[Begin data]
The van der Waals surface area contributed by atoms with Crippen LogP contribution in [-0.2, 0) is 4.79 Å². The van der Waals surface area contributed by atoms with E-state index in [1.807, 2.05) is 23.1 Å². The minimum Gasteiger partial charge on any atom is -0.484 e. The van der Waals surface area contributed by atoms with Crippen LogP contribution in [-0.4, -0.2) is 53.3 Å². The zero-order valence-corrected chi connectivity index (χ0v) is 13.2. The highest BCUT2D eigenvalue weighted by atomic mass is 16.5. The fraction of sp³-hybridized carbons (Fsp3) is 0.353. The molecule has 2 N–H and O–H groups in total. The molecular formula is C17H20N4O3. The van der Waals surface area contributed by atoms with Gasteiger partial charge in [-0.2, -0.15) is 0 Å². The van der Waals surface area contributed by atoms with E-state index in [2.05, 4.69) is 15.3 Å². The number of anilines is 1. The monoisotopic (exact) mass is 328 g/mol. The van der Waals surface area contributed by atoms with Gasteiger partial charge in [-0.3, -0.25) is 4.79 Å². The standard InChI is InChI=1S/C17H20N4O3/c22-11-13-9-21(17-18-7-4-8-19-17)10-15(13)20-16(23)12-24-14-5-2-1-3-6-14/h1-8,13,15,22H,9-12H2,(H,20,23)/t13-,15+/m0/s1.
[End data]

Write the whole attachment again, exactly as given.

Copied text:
The van der Waals surface area contributed by atoms with Crippen LogP contribution in [-0.2, 0) is 4.79 Å². The van der Waals surface area contributed by atoms with E-state index in [1.807, 2.05) is 23.1 Å². The minimum Gasteiger partial charge on any atom is -0.484 e. The van der Waals surface area contributed by atoms with Crippen LogP contribution in [-0.4, -0.2) is 53.3 Å². The zero-order valence-corrected chi connectivity index (χ0v) is 13.2. The highest BCUT2D eigenvalue weighted by atomic mass is 16.5. The fraction of sp³-hybridized carbons (Fsp3) is 0.353. The molecule has 2 N–H and O–H groups in total. The molecular formula is C17H20N4O3. The van der Waals surface area contributed by atoms with Gasteiger partial charge in [-0.2, -0.15) is 0 Å². The van der Waals surface area contributed by atoms with E-state index in [2.05, 4.69) is 15.3 Å². The number of anilines is 1. The monoisotopic (exact) mass is 328 g/mol. The van der Waals surface area contributed by atoms with Gasteiger partial charge in [-0.3, -0.25) is 4.79 Å². The standard InChI is InChI=1S/C17H20N4O3/c22-11-13-9-21(17-18-7-4-8-19-17)10-15(13)20-16(23)12-24-14-5-2-1-3-6-14/h1-8,13,15,22H,9-12H2,(H,20,23)/t13-,15+/m0/s1.